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Crown Molding Gap Ceiling

crown molding ceiling gap

Here's a crown molding gap at the ceiling. The red arrows point to the ugly gaps. See below how to avoid and fix them. Copyright 2018 Tim Carter

Crown Molding Gap at Ceiling - Carpenters Goofed Up

Charlie from Easley, SC has a crown molding gap where it meets the ceiling. I have the same issue at my own home.

It's important to realize he’s got crown molding in at least one room of his home and in the winter months a gap appears between the top of the crown molding and the ceiling.

He felt it was a temperature-change issue, and in some ways he’s correct. However, it’s important to realize the temperature in his home is very likely fairly consistent month to month. Perhaps it varies by eight to ten degrees.

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Rough Lumber Shrinkage is the Cause of Crown Molding Gap

Another key point is the outside temperature and humidity is much different in South Carolina during the year. As the air cools down during winter months, it holds much less humidity.

The lumber in Charlie’s, and my, house dries out and shrinks. This rough-framing lumber shrinkage is the source of our joint woes.

Nail Crown to Ceiling to Avoid Gaps

The problem could have been prevented had the carpenters that installed the crown molding attached it to the ceiling instead of the wall studs. The foot of the crown molding would then just ride up and down the wall surface as the lumber expands and contracts with the change of seasons.

A simple triangular block of rough lumber that just about fills the void space behind the crown molding could have been nailed to the ceiling joists on two walls and blocking on the other two. The crown molding would then be nailed to this wood with the nails aiming up towards the ceiling.

crown molding nailing

Crown molding gaps at ceilings can be eliminated if you attach the crown molding this way. NO nails should enter the wall studs or top plate. Note the blue triangular block that is custom cut to fill the void behind the crown molding. Nail it to the ceiling joists or blocking in lieu of joists. Then nail the crown molding up through the triangular block into the ceiling. Copyright 2018 Tim Carter

Charlie’s best chance of fixing the crack without reinstalling the crown molding, a huge pain in the keister, is to caulk the gaps in the middle of winter when the gap between the molding and the ceiling is the greatest. I’m going to fix mine by using the most expensive caulk I can locate that has the greatest amount of long-term flexibility.

Six months from now the caulk seam may squeeze out of the gap a little bit, but come next winter if the caulk performs as expected, there will be no gap.

CLICK HERE to get FREE & FAST BIDS from local painters who can caulk the ceiling gap.

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9 Responses to Crown Molding Gap Ceiling

    • Well, you can try to caulk the gaps when they're at their widest and hope for the best. The contractor was supposed to GLUE the miters and pin the two pieces together with cross nailing to prevent the wood from gapping.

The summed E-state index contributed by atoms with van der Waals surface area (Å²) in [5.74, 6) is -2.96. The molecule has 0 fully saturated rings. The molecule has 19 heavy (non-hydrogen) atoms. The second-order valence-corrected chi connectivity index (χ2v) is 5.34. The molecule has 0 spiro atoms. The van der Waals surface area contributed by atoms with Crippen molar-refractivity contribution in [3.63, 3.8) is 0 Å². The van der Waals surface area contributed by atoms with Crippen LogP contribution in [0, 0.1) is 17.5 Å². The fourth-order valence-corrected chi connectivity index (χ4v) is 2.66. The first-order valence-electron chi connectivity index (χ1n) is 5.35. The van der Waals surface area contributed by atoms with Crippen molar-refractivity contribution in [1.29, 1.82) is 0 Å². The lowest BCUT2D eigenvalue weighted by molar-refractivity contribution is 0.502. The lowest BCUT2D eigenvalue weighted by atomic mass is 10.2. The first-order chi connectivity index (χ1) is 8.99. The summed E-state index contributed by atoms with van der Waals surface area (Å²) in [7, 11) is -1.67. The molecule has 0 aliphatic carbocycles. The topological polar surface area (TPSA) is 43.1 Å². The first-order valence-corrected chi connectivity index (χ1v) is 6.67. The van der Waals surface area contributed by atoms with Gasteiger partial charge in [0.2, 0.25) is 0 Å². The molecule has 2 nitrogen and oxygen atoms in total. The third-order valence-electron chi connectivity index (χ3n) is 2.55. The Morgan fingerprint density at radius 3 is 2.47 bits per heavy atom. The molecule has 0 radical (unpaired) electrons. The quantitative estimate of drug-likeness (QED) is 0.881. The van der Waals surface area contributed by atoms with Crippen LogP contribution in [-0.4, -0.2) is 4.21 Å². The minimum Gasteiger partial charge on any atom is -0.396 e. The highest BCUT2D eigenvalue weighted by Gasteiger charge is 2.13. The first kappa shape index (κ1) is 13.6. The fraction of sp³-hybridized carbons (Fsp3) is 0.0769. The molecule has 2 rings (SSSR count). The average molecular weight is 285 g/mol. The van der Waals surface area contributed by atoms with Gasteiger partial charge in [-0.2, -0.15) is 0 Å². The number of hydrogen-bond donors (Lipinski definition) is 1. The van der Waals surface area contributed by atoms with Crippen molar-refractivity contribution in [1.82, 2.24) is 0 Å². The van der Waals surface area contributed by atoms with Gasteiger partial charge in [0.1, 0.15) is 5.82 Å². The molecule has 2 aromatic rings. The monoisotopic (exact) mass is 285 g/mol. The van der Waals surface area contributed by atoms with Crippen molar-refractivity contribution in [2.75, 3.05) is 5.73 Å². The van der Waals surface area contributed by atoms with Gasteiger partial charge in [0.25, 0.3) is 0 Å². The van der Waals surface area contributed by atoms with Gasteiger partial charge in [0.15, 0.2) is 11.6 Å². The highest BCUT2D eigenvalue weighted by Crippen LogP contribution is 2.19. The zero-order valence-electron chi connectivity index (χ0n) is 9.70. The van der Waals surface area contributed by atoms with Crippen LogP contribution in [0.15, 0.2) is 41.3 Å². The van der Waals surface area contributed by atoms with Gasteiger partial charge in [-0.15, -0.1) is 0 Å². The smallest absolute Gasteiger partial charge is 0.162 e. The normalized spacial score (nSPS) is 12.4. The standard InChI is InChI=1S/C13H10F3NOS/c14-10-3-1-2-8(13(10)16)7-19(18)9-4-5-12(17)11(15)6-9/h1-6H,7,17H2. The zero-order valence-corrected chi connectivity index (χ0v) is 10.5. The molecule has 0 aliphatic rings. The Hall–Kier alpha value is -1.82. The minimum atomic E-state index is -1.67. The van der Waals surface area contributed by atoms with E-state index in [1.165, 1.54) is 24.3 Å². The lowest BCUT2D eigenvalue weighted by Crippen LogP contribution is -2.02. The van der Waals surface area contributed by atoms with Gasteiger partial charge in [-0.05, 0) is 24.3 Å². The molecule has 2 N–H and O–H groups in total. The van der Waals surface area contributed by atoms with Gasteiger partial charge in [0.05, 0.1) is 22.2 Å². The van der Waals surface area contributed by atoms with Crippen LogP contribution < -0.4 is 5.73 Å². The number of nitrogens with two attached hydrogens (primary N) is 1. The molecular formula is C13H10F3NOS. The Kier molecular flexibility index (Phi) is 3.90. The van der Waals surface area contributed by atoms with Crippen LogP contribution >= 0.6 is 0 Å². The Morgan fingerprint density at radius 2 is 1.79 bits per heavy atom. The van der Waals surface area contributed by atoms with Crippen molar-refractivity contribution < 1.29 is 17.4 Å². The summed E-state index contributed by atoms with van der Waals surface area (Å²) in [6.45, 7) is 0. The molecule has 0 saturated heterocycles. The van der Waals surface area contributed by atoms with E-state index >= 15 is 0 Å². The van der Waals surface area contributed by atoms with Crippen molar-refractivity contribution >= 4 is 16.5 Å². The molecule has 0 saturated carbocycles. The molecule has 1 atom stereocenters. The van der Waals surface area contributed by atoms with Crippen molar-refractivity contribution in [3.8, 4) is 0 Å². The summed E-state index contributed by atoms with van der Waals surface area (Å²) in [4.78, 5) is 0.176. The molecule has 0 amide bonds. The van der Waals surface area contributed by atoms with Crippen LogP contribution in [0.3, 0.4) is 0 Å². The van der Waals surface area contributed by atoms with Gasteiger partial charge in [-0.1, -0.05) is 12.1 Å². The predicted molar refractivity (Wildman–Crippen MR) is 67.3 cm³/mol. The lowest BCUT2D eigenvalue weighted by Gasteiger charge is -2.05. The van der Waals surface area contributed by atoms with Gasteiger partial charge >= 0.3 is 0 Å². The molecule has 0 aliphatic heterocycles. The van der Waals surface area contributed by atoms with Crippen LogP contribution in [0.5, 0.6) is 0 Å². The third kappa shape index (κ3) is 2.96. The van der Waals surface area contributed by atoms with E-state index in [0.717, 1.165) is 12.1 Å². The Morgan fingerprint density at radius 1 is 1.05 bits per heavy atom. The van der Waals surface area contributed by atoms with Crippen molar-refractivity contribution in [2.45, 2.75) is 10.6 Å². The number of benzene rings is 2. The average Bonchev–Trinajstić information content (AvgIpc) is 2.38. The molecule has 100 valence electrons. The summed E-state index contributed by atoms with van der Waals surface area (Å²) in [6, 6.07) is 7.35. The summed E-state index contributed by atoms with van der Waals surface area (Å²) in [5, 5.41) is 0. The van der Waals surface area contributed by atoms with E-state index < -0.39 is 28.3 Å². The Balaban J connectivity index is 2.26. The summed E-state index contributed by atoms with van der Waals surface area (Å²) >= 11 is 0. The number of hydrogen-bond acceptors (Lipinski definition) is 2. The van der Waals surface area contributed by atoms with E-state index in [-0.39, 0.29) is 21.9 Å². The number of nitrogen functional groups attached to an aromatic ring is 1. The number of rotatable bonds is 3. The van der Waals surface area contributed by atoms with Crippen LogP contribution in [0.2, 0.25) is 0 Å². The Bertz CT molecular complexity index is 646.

1. This problem along with the similar problem of cracks in the wall/ceiling joint are much more common in newer construction that uses trusses instead of stick built roof construction. The problem occurs because of the heavily insulated attic space, the insulation causes uneven heating in the truss, which will cause the upper part of the truss above the insulation to expand differently than the portion of the truss below the insulation. This will cause the bottom chord of the truss to rise in the middle in the winter and come back down in the summer, causing cracks in the ceiling or the crown molding cracks discussed. The solution to this is to use drywall clips that are installed before the dry wall is installed. The clip is nailed to the wall framing and the ceiling dry wall is slid into the clip, the dry wall is then fastened to the truss about 18 inches from the wall. This allows the drywall to flex winter to summer and prevents the ugly cracks from occurring.

    How many of you professionals out there are using dry wall clips? Apparently not many, as the last house I built the clips where special order from Lowes!

  2. Thank you, Tim ! for the specifications...and for ALL of your suggestions/recommendations. How much I, and we, value your wisdom, expertise, and humor ! Jim

  3. Thanks for the possible solution of redoing the caulk when it is cold. I am going to try that and see what happens. I am going to use a Sashco product called Big Stretch. If I remember I will let you know how it worked.

  4. Several years ago, a contractor installed crown molding, a chair rail, and wood around the two entrances in my dining room No gaps in the ceiling, but the mitered corners, one mitered chair rail, and the wood around the entrances in places need caulking. I also had another contractor install crown molding in my family room. The only gaps are in three mitered pieces, not the ceiling. One looks bad and I had the contractor caulk it before I paid him.

    The rooms still look good with the molding, and I am not going to do anything until they need repainting.

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